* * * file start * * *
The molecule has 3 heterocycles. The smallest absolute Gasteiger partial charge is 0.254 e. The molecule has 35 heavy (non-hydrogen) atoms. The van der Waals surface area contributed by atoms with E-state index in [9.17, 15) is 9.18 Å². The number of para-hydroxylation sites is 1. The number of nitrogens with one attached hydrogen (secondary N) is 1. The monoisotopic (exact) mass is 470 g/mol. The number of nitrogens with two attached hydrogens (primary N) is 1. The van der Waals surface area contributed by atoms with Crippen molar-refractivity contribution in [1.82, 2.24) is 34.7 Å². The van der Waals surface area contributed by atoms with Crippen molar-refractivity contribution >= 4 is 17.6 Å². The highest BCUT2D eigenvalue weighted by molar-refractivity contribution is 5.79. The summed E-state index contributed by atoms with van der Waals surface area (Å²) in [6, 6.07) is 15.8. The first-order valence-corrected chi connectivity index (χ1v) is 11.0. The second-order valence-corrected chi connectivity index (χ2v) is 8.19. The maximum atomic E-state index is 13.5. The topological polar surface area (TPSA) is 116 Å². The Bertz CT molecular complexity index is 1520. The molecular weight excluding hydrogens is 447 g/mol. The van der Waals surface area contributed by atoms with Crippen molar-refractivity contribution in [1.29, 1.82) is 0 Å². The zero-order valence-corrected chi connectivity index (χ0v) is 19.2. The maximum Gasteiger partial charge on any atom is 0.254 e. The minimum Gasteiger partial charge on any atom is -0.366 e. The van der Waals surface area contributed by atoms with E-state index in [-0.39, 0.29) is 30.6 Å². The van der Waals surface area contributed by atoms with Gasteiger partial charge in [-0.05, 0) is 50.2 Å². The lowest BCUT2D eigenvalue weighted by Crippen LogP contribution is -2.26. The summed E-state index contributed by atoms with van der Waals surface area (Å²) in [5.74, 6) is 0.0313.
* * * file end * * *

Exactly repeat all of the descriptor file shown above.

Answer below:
The molecule has 3 heterocycles. The smallest absolute Gasteiger partial charge is 0.254 e. The molecule has 35 heavy (non-hydrogen) atoms. The van der Waals surface area contributed by atoms with E-state index in [9.17, 15) is 9.18 Å². The number of para-hydroxylation sites is 1. The number of nitrogens with one attached hydrogen (secondary N) is 1. The monoisotopic (exact) mass is 470 g/mol. The number of nitrogens with two attached hydrogens (primary N) is 1. The van der Waals surface area contributed by atoms with Crippen molar-refractivity contribution in [1.82, 2.24) is 34.7 Å². The van der Waals surface area contributed by atoms with Crippen molar-refractivity contribution >= 4 is 17.6 Å². The highest BCUT2D eigenvalue weighted by molar-refractivity contribution is 5.79. The summed E-state index contributed by atoms with van der Waals surface area (Å²) in [6, 6.07) is 15.8. The first-order valence-corrected chi connectivity index (χ1v) is 11.0. The second-order valence-corrected chi connectivity index (χ2v) is 8.19. The maximum atomic E-state index is 13.5. The topological polar surface area (TPSA) is 116 Å². The Bertz CT molecular complexity index is 1520. The molecular weight excluding hydrogens is 447 g/mol. The van der Waals surface area contributed by atoms with Crippen molar-refractivity contribution in [1.29, 1.82) is 0 Å². The zero-order valence-corrected chi connectivity index (χ0v) is 19.2. The maximum Gasteiger partial charge on any atom is 0.254 e. The minimum Gasteiger partial charge on any atom is -0.366 e. The van der Waals surface area contributed by atoms with E-state index in [-0.39, 0.29) is 30.6 Å². The van der Waals surface area contributed by atoms with Gasteiger partial charge in [-0.05, 0) is 50.2 Å². The lowest BCUT2D eigenvalue weighted by Crippen LogP contribution is -2.26. The summed E-state index contributed by atoms with van der Waals surface area (Å²) in [5.74, 6) is 0.0313.